Jersey’s children’s services should be reviewed regularly by an external organisation and a whistleblowing policy should be established for staff, a long-awaited review of child protection on the island has concluded.
The report by UK social work expert Andrew Williamson also called for the creation of a post of children’s minister, either with responsibility for all children or all vulnerable children, to “give a very clear statement that Jersey is determined to provide a high-quality service for children”.
However, he said there was no evidence of current institutional or systematic abuse of children in Jersey.
Williamson was commissioned to carry out the review last August, after individuals including UK social worker Simon Bellwood (pictured) and former health and social services minister Stuart Syvret had warned children were being put at risk in the care system.
Bellwood was sacked from his post as manager of the Greenfields secure unit on the island in 2007 after criticising a practice of locking children in solitary confinement on arrival and for bad behaviour, under a policy known as Grand Prix (www.communitycare.co.uk/jersey).
Williamson found the Grand Prix system was no longer in operation and a “welfare model of care” was now in place. He said that while it had “not been possible to know with any certainty” whether the system had been “overused or abused” in the past, action should be taken if evidence came to light.
Bellwood, Syvret and others have raised concerns about the lack of external scrutiny of children’s services on the island. Williamson said regular inspections by an external body “would provide independent verification that the required standards are being achieved”.
Bellwood called for England’s children’s services regulator, Ofsted, to take on the role, as well as for the establishment of a children’s commissioner for Jersey – along the lines of similar roles in the UK – to act as a watchdog.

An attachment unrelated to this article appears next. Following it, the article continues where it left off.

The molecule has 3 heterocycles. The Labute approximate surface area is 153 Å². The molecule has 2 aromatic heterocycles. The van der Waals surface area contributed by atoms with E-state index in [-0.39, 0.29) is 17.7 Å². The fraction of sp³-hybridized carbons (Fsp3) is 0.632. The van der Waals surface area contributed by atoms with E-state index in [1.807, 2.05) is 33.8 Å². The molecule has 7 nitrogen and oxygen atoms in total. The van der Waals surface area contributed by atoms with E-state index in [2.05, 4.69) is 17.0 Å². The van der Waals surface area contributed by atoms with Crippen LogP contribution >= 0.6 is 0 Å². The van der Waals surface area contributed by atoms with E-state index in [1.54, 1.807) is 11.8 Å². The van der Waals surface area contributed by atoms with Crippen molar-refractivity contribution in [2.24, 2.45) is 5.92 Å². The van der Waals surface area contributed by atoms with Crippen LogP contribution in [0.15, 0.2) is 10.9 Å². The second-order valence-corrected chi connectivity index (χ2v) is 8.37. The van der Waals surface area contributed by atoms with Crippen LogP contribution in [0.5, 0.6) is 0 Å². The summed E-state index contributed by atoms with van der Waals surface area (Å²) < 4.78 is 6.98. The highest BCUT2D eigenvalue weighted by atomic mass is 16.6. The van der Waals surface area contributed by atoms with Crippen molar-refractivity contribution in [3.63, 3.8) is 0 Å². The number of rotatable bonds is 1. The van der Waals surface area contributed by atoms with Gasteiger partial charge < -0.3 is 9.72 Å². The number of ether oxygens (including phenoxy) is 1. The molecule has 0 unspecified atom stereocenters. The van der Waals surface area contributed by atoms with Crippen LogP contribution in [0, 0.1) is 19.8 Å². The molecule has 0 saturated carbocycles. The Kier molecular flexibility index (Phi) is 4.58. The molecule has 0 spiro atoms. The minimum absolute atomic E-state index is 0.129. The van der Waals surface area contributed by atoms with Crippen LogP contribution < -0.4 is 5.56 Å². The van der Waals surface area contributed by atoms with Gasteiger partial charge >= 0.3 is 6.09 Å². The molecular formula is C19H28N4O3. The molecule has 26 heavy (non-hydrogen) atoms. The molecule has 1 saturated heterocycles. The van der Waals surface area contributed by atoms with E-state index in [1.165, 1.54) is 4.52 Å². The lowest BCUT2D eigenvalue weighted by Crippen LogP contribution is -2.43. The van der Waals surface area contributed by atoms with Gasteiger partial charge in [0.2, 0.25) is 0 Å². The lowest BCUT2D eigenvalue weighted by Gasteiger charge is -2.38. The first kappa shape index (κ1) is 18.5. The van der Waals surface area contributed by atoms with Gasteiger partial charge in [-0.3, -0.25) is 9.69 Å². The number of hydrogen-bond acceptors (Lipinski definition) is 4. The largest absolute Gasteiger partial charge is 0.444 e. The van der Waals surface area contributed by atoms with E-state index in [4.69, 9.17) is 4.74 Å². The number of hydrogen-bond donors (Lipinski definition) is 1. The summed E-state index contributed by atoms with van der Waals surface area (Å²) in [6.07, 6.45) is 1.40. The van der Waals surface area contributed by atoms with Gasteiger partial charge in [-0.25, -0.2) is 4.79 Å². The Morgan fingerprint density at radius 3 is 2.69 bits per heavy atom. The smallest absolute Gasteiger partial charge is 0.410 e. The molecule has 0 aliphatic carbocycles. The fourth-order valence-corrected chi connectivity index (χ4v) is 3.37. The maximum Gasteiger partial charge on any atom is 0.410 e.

“The Jersey government must be made more accountable and put a system in place so robust that no malpractice can occur,” he said.
Williamson said interviews with staff during the course of his review identified “a general feeling of lack of support or awareness” of the difficulties of working with very vulnerable children and their parents.
“Whether this is fact or illusion, this issue must be addressed and systems established for staff to be able to voice concerns without fearing instant rebuttal or challenges of malpractice,” he added.
Assistant social services minister Jim Perchard said he was “firmly committed” to implementing the report’s recommendations as soon as possible and that an implementation plan would be drawn up by October 2008.
However, Bellwood said he was not confident that the Jersey government would take the review forward, and claimed it had “not gone far enough”.
● Create post of children’s minister.
● Appoint an external organisation to review children’s service on a bi-annual basis.
● Appoint external agency to act as independent reviewing officer for looked-after children.
● Produce bi-annual children’s plan, with recommendations adopted by relevant agencies.
● Develop whistleblowing policy.
➔ From www.communitycare.co.uk/williamsonThis story appeared in 10 July issue of Community Care